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How Does Calcutt's Drama Adaptation of Dracula Differ From Other Interpretations?

Updated on June 3, 2016

David Calcutt's Adaptation

David Calcutt’s adaptation of Dracula differs in many ways from other interpretations. It lacks any frightening aspect as in the prologue, we are convinced to believe Dracula is a lonely old man, therefore making the entire story mild as you feel sorry for Dracula. This minimises the conflict, and you cannot have a drama story without conflict. This essay will include similarities and differences between David Calcutt’s drama adaptation, Todd Browning's film starring Bela Lugosi as Dracula filmed in nineteen-thirty one, and other interpretations.

Dracula is a story about a vampire living in Transylvania, trying to find a new life for himself in England. He converts Lucy to vampirism, and tries to convert Mina as well. In the end, Professor Van Helsing, an expert on vampires, teaches the others about how to defeat them and Dracula disappears.

Source

Differences

The first and most influential difference between Calcutt’s version and the original is that Calcutt wrote his version for a key stage three audience. This heavily influences the difficulty of the dialogue, making Dracula more of a children’s book than the adult storyline most people know. Calcutt’s version has been edited and reduced to suit a younger audience, whereas the film is descriptive and contains complex sentences.

Another difference is that in the film, newspapers are shown to convey the story to the audience. However, in Calcutt’s version, he uses a news reporter. I feel that using a news reporter to convey the story is much better than just a newspaper, as you do not have to read lots. A film is meant to be the opposite of a book, not filled with writing you have to read.

A key difference is that in the film the characters of Renfield and Jonathan Harker are mixed up in a confusing way. Harker is still a solicitor, but it is he, not Renfield that goes mad. In the play though, Renfield is shown near the beginning of the story to already be mad and in Dracula’s control.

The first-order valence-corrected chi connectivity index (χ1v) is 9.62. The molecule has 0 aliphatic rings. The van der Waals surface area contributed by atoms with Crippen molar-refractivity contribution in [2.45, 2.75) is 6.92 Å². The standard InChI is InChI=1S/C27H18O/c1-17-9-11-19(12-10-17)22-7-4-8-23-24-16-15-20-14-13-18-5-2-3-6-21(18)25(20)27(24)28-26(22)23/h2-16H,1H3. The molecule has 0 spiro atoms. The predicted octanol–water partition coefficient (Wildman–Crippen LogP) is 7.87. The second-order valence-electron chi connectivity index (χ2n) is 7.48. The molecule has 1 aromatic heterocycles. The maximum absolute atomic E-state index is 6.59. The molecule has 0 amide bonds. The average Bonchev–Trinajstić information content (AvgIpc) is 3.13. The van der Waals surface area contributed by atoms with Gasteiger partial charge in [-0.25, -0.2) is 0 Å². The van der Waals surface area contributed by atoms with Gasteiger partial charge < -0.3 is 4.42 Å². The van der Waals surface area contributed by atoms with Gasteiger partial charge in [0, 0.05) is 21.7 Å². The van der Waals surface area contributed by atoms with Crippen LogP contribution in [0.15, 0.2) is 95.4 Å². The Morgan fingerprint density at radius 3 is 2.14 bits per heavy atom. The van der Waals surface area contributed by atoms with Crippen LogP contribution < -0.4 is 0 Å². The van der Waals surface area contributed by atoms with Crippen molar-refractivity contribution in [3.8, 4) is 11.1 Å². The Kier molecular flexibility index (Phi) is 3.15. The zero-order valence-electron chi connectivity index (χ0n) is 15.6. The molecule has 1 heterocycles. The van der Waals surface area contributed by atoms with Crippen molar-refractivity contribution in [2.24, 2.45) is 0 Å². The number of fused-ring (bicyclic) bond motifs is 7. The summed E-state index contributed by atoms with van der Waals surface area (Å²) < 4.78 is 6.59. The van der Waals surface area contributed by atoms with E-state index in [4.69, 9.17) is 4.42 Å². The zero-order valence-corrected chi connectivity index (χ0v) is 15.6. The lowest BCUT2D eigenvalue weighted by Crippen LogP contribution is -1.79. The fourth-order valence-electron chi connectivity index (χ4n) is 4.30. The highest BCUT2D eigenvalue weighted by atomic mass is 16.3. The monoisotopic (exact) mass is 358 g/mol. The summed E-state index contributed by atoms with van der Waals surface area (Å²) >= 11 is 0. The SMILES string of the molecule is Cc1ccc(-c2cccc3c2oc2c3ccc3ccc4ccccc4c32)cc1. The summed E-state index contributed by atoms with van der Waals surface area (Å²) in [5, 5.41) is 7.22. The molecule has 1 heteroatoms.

In the play, the characters manage to deter Dracula from biting Mina. However, in the film they do not succeed, and Mina dies after 1 bite. This is contradictory to the original story, where Mina is also not infected. As to why this happens, I am not sure. It might have been because in the film, they are trying to make Dracula appear as more of a threat to human life. Again, the play fails to appeal to any audience other than small children due to its low conflict rate.

Similarities

In both the original story and in Calcutt’s play, garlic is used to fend off vampires. Albeit in the film, Wolfbain is used. This might have been because they had no garlic or maybe one of the actors was allergic to it. Either way, it doesn’t really affect the storyline at all.

In both the play and the film, we see limited special effects. This is partly due to the age of the film (filmed in 1931), and partly to the amateur actors. This makes both versions much less interesting, and severely decreases the appeal to a wider audience.

Both Calcutt and the film say that technology and medicine are powerless against Dracula. This shows that they both want the story to go on into a longer method of resolution. If technology and medicine were not powerless against Dracula, it would be a much shorter story.

Other Interpretations

Other interpretations of Dracula include the film directed by Francis Ford Coppala and starring Gary Oldman. It also does not include Mina being infected, only Lucy. It uses lots of special effects, therefore making the film superior both intellectually and frighteningly gripping. In the book and in Todd Browning’s film there were little or no special effects. Without them, everything appears dull and uninspiring due to being so unrealistic. It was filmed in 1992, which even though is a long way from today’s modern technology; it is also far from 1931 when special effects were at a minimum.

Conclusion

In conclusion, David Calcutt’s version of Dracula differs in many ways from other interpretations; most importantly the fact that his version has a target audience of key stage three and therefore has in the main, a simplified monosyllabic text. Calcutt minimises the conflict by saying at the beginning that Dracula is just a lonely old man, and you cannot have any kind of drama play, film or book without conflict.


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